Parent-Child Communication: An Example of Decoding Boytalk

by Brenda Yoder, MA

Momparent-child communication, are you coming to my game tomorrow night? my son asked.

It’s a common question in our busy house.  

Usually the child asking is wanting to know how he’s getting home from the event.


But in parent-child communication, you never know when a common question needs decoding.

With more children than parents in our family, it’s been our protocol that at least one parent is at a child’s event, which is tricky.

Some nights I literally don’t know how we fit it all together.  

As a couple, my husband and I discuss who needs to be where, recognizing the needs of everyone in the house.
There are times when one of us needs to be “back home” with the other children who have homework, who need a stable night at home in the hectic-life-of-a-family-with-school-age-children.

We have five sporting events in six day this week, so tonight was going to be my night home with the other kids who need a warm meal and a mom to ask questions about their day.  

 Mom, are you coming to my game tomorrow night? my son asked again.

This question came not only once, but twice.  

Unusual for the boy who doesn’t say much and hasn’t let me kiss him since he was five.

Seriously.  He stopped letting me kiss him when he was five. 

Because it was a new pattern in parent-child communication, I made a mental note of the repeated question and my husband and I discussed who should be where.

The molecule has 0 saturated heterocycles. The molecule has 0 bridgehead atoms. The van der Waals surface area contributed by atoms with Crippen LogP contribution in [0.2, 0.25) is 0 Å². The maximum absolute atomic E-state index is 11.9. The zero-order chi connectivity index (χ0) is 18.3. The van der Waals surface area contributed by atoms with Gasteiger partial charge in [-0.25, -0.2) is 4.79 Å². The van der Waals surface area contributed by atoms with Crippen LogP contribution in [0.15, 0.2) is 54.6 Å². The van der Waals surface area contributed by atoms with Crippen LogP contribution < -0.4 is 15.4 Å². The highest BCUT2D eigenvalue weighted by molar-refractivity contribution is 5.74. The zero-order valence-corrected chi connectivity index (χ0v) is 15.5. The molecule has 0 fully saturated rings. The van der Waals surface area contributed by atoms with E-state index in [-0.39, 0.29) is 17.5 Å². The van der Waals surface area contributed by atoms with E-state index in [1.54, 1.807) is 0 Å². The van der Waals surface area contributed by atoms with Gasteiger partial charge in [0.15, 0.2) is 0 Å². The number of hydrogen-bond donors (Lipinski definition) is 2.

I was hoping it was my night at home to get the busy week started off with the other two kids.  

 So mom, are you coming tomorrow night? He asked a third time as he walked upstairs for bed.

 As a mom of boys, I’ve learned parent-child communication with them goes like this: 

      1.   If they really don’t want you do something, they’ll say so.

2.  If they really don’t care about something, they’ll say so.

3.  If they want to talk to you or need something, they usually just don’t come out and say it.  

 Instead, they speak in code, giving clues that what they’re saying is important – an essential clue in decoding parent-child communication.

For some reason, this teen needs his mom at his game even though his dad is going to be there.

Perhaps it’s just for a ride home.  Perhaps it’s because he wants to discuss things deep inside his soul (highly unlikely). Or maybe tonight he just needs his mom to smile at him from the stands. 

No matter the reason, I deciphered the clues in parent-child communication. A third time is a charm.

Tonight, I’ll have a warm dinner in the oven for the other two boys – because tonight, this one needs me more.

What are ways you listen to your children? How do you decode the mysteries of parent-child communication? What are examples of how you make time to really listen to your kids? We’d love to learn from you, too!